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Seattle, Washington 98195

  • Urinary Tract Infection


This project is the clinical project of a Specialized Center of Research (SCOR) proposal which is designed to further our understanding of urinary tract infection (UTI) in women. Acute uncomplicated urinary tract infections (UTIs) occur in an estimated 7-11 million women each year, and the annual costs of caring for these women are thought to approach $1.6 billion. Approximately 20-30% of women suffer from frequent recurrent infections. UTIs in young women result in substantial symptoms, time lost from work, and medical costs. An improved understanding of the mechanisms underlying UTIs could result in new approaches to their prevention and reduced numbers of women with infections and the amount of antibiotics use. In this project we seek a better understanding of the causes of UTI. Most experts believe that vaginal colonization with UTI-causing bacteria from the rectal flora precedes colonization of the urethra (the tube from the bladder for urination) and bladder and subsequent UTI, but the relationships between these events has not been established. Moreover, recent information from studies in mice strongly suggest that persistent bladder infection follows an initial bladder infection. In this project, we will prospectively follow a large group of women with recurrent UTI to determine: 1) the relationships in time between vaginal colonization with a UTI-causing bacteriuria, asymptomatic bacteriuria (bacteria in the bladder but without any UTI symptoms) and symptomatic UTI, and 2) the presence of persistent bacteria in the bladder following the symptomatic UTI at entry into the study and whether such bacteria are related to later UTIs that are caused by the same bacteria that caused the UTI at entry into the study. We will thus be able to determine the relative importance of vaginal colonization vs. persistent infection of the bladder as the origin of the bacteria causing recurrent UTI. UTI-causing bacteria cultured from women with symptomatic UTI and asymptomatic bacteriuria will undergo studies by Dr. Scott Hultgren's group at Washington University in Project 1 to identify unique genes that may help us understand why some bacteria cause symptoms and others do not. The effect of bacteria causing UTI in these women on host response will also be determined by studies by Dr. Jeff Gordon's laboratory at Washington University in Project 3. A better understanding of the molecular and epidemiologic basis of UTI is critical in developing the best possible prevention and management strategies.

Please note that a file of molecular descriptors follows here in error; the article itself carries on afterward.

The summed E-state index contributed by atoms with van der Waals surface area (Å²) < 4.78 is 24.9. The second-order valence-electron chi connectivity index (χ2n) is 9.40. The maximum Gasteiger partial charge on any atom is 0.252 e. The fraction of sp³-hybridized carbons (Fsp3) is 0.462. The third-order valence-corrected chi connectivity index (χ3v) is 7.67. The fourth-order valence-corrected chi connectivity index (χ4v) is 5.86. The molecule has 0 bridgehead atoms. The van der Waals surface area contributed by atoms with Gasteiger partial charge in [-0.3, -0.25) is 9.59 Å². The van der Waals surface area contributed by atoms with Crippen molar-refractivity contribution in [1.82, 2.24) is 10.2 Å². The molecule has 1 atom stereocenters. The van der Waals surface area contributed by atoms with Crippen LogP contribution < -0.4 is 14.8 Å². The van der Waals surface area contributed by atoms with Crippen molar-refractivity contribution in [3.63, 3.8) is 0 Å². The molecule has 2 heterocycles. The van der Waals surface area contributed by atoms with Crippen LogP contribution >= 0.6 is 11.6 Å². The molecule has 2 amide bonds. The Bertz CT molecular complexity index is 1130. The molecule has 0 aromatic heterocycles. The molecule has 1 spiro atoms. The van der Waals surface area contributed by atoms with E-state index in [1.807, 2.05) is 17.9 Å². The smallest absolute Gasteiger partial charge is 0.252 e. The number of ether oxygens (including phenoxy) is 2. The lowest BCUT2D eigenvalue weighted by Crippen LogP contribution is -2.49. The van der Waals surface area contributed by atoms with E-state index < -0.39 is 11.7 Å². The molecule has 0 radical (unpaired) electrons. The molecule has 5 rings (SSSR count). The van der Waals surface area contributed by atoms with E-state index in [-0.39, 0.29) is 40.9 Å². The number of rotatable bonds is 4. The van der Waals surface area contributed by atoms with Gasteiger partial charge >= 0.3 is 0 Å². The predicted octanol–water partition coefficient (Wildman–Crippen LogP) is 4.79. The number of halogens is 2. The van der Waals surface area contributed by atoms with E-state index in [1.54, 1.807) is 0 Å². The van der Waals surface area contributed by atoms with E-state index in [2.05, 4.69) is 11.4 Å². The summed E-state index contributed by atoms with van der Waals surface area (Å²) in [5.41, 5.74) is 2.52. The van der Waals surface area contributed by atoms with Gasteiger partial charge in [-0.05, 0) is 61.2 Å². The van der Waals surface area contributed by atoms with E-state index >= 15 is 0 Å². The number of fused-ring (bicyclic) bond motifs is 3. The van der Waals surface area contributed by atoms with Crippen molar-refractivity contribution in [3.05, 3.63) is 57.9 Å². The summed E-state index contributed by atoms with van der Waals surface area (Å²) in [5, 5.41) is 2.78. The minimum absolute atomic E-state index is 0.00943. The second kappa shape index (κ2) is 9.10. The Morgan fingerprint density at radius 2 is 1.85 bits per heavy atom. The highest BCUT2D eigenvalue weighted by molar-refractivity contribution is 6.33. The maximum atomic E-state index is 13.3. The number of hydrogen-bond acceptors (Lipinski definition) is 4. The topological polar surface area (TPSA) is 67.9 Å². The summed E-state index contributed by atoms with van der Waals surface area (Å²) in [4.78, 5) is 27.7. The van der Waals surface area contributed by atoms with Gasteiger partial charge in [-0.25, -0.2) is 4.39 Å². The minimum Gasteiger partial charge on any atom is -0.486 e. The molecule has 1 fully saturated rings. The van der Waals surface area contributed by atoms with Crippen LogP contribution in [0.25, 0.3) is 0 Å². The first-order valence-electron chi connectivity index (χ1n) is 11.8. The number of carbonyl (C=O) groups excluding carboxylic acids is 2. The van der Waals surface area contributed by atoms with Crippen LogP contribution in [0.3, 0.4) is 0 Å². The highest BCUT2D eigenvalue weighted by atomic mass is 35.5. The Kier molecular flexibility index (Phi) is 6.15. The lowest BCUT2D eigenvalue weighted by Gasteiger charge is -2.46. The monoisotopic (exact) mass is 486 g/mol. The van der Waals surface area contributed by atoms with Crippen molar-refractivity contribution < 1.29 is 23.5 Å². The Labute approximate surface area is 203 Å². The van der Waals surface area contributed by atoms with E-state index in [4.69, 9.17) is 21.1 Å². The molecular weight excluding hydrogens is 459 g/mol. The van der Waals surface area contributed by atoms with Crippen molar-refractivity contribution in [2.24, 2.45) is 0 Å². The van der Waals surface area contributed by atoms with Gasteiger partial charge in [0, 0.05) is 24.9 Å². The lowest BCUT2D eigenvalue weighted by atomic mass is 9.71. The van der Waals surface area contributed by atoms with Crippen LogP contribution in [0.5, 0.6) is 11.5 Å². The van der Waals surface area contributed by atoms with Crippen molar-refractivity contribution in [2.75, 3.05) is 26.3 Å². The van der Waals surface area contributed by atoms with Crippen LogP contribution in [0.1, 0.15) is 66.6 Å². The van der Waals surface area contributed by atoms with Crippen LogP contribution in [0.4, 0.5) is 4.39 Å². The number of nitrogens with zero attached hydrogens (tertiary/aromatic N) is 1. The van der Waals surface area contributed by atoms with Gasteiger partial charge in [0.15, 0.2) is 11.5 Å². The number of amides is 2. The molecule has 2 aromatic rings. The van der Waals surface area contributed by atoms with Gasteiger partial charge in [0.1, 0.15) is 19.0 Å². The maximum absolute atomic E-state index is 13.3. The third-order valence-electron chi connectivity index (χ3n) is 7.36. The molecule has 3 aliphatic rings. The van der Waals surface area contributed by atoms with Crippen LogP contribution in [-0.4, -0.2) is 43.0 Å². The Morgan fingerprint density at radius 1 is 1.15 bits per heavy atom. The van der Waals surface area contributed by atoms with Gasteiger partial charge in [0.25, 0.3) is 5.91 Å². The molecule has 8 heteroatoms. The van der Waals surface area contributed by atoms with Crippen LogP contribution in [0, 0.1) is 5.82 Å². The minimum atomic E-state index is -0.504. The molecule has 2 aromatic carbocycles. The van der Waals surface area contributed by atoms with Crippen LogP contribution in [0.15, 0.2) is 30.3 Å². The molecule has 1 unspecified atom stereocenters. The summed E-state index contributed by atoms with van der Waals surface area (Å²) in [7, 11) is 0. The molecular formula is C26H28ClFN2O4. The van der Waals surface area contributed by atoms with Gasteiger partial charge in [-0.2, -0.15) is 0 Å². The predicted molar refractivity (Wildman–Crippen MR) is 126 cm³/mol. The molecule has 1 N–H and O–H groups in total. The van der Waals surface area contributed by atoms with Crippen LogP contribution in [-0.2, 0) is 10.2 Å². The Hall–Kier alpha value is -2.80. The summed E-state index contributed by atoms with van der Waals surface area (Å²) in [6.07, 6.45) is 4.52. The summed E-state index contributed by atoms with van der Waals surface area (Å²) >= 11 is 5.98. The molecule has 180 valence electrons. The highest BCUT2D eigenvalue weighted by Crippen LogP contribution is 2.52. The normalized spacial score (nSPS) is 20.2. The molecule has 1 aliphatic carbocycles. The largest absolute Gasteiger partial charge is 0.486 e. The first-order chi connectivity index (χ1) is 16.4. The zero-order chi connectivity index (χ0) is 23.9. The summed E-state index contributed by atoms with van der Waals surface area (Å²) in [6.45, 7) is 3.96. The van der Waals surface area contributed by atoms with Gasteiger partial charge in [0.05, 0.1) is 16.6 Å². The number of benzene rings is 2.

- Healthy women with bladder infection who have a history of at least one previous UTI in the past 12 months. - Women must be able to provide written informed consent. - They must not be pregnant or planning on becoming pregnant in the next 3 months, have no chronic illness, have no known anatomic or functional abnormalities of the urinary tract and not have any symptoms suggestive of kidney infection.



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Seattle, Washington 98195
United States

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Site Status: N/A

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Date Processed: March 26, 2020

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